1. EngineerGirl*

              You don’t have to offer the same rewards – you have to offer equal ones. So the non-promoted employee could be offered a title change to technical consultant and maybe be given additional training. That is something for the OP to work with the non-promoted one.

              So many times I see management and HR types confusing “same” and “equal”. Same is not the same as equal. But it’s even worse in this case – the OP treated equal employees unequally.

              1. OP*

                Unfortunately, the company does not give me latitude to change job titles at will.

                I had one promotion to give and to simply not make the hard choice because it’s hard isn’t good leadership either.

                I’m not saying the situation is ideal and I am fully admitting that the new manager’s performance is not as expected. I did anticipate resentment but I think the situation is exacerbated by the new boss’ actions which will be corrected.

                1. EngineerGirl*

                  But you didn’t make the hard choice, which would push for equal treatment for equally performing employees. You took the easy way out by promoting one and hoping for the best.

                  You should find a way to reward both employees equally lest you come off as arbitrary and capricious . You could reward the other employee by prestigious stretch assignments, high visibility projects etc so your upper management would support you in rewarding employee.

                2. Mimi*

                  I’m not sure why you didn’t meet with employee #2 after employee #1 was promoted – at the very least, to acknowledge any disappointment he may feel. He might have expressed his desire to advance, and you might have been able to suggest some opportunities for him to expand his current skillset. Are you saying there was no conversation with him at all, following the other employee’s promotion?

                3. Jessa*

                  But you also didn’t make sure the newly promoted employee actually MANAGED. You let them run roughshod over the other employee, then blocked the potential of the 2nd employee as well.

              2. Joey*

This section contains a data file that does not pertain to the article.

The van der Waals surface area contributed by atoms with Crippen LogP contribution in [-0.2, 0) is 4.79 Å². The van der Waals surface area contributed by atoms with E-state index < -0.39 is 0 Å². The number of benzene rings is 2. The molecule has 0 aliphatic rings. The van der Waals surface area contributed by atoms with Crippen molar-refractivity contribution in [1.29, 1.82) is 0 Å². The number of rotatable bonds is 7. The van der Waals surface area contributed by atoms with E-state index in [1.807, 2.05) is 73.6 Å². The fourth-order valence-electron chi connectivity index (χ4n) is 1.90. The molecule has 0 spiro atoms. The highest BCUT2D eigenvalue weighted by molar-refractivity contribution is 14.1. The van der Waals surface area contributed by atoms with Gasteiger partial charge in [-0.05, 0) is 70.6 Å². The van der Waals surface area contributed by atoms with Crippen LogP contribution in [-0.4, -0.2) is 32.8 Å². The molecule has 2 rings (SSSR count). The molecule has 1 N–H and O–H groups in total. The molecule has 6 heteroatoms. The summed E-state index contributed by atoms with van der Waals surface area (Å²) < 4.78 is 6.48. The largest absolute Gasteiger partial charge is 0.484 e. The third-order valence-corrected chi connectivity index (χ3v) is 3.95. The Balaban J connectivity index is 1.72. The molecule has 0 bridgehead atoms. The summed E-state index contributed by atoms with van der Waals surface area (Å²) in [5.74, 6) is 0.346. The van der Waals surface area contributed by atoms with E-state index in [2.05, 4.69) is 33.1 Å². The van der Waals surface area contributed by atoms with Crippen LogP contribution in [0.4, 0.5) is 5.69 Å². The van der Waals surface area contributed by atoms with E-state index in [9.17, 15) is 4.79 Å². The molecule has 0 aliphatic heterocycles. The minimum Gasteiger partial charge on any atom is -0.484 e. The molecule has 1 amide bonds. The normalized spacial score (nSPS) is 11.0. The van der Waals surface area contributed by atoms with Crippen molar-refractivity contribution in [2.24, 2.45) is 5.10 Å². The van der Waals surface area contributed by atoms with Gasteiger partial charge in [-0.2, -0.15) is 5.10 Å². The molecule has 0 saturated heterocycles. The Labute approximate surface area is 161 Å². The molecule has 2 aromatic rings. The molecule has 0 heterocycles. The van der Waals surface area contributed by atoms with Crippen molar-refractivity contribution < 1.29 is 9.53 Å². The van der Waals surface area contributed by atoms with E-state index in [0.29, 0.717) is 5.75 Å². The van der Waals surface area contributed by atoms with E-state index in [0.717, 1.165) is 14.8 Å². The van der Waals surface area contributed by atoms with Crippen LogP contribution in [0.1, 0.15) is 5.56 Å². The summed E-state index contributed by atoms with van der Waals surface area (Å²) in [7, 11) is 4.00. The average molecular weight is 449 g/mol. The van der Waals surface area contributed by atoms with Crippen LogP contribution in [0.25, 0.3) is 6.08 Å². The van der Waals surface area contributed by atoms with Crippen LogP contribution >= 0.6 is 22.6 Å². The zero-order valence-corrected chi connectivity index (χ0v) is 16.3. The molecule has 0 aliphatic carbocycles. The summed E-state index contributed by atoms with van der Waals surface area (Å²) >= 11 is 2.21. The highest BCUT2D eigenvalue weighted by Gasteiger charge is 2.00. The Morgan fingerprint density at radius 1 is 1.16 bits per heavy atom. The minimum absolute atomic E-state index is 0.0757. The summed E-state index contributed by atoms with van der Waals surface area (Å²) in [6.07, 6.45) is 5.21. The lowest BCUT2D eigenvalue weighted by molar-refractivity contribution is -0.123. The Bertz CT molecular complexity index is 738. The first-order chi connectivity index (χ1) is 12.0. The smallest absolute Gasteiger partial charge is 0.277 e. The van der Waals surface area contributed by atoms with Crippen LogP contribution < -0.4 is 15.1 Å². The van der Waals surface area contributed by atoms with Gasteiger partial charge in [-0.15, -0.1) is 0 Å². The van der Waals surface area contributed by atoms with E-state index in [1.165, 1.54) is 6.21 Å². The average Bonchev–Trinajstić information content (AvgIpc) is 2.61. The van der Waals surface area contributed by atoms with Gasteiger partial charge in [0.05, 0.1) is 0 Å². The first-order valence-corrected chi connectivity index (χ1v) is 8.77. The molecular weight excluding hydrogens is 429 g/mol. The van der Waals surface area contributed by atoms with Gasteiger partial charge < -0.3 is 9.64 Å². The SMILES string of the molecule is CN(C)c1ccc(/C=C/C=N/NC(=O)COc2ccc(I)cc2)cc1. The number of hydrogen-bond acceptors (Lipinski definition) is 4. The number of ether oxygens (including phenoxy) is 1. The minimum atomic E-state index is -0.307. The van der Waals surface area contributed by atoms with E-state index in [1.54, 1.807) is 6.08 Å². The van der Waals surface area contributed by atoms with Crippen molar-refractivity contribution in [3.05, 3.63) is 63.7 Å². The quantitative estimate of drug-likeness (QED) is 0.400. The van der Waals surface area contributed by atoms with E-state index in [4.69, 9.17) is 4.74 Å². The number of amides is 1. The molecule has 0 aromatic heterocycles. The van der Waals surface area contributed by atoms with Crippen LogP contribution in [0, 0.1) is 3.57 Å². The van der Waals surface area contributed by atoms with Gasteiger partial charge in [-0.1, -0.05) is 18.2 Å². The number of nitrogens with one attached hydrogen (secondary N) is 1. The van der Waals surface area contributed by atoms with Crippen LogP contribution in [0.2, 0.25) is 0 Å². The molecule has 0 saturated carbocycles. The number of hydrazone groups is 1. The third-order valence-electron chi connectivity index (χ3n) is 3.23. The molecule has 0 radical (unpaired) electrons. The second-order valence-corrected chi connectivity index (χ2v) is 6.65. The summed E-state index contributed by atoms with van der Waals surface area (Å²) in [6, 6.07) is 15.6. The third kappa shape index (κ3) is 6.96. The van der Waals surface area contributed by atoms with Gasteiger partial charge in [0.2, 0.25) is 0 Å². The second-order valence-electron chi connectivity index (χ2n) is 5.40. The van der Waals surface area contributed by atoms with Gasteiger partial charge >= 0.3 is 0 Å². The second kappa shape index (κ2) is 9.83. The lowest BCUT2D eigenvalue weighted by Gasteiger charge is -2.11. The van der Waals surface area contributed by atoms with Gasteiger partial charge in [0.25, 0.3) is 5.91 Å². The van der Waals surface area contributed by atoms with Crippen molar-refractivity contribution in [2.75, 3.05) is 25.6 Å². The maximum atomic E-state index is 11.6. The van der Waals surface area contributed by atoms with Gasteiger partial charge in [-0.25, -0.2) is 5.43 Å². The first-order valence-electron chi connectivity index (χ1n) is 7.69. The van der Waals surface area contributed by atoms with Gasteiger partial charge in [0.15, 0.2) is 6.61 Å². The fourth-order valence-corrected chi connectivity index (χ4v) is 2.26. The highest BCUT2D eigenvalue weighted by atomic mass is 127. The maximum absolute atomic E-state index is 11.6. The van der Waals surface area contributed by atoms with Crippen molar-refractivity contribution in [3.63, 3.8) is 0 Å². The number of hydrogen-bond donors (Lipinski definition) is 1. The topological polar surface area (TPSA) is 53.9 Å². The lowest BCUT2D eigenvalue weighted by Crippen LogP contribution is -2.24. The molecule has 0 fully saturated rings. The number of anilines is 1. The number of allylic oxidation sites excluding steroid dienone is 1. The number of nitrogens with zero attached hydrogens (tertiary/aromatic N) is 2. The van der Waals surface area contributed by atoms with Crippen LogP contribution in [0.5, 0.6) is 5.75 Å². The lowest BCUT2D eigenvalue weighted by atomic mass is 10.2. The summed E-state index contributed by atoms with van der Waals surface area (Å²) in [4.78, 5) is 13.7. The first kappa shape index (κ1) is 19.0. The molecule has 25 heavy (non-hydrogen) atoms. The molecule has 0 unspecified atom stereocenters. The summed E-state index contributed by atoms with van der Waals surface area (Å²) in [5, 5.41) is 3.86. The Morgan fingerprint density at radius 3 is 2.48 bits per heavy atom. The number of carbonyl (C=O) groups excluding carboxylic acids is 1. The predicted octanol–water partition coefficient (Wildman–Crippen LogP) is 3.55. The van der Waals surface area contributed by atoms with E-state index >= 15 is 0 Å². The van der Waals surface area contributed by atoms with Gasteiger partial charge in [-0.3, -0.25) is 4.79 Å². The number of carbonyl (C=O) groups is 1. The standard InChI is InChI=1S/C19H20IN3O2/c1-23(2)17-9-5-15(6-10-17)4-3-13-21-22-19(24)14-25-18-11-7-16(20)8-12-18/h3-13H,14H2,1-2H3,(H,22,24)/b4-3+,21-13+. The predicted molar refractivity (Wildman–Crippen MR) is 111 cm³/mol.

That’s just crazy! So everytime multiple good internal candidates apply for a job I need to offer equal rewards to all of them?

                Sorry, but that’s naive. There’s a business to run and I can’t go around coddling employees everytime they don’t get a promotion. Business decisions are made in the best interest of the business. Its wasteful to do those things when there’s no business need.

                Sorry but that’s how promotions usually work, there’s only so many opportunities, you can’t go around creating them just because it makes someone feel better.

                1. Ask a Manager* Post author

                  Agreed. If someone doesn’t get a promotion, you should give them feedback about why, but you don’t have to come up with a consolation prize. If they’re very good, you should also talk with them about other development paths they might work on, but you should be doing that anyway if they’re great.

                2. EngineerGirl*

                  No, but if you want to keep valued employees you need to find a way to be fair. In this case he treated two equally performing employees very very differently. That will have a ripple effect through the organization.

                  The business has a need for hard working talented people. Cross training the one employee is a very low cost way to make the employee happy while creating a deep bench. Yet the OP is basically doing everything to prevent that – blocking transfers, deferring training to ambiguous sometime next year, and expecting the employee to shoulder non-performing employees work.

                  The key isn’t offerring consolation prizes to the employee that didn’t get a promotion. The key is offering equal (not the same) development opportunities to valued employees. It doesn’t have to be promotion but it does have to be growth.

                  If you can’t offer it then expect your good performers to leave when the economy gets better.

                3. Joey*

                  Sometimes there just aren’t opportunities to give. And if employees leave over it that’s fine too. I always expect someone every now and then to be ready to progress before I’m ready to give them opportunities. And if they find that opportunity externally before I can, well I just consider myself lucky to have had that high performer as long as I could.

          2. Chloe*

            Totally agree with this, promoting one of these two particular employees was a receipe for problems. Getting an external candidate might have been a better option. There is no way this couldn’t end in resentment, in my opinion – do I want to me managed by someone who is no better at my job than I am? No.

            And having made the promotion, now they’re treating me like their PA, and OP isn’t doing anything about it. Do I want to keep working for this person? No.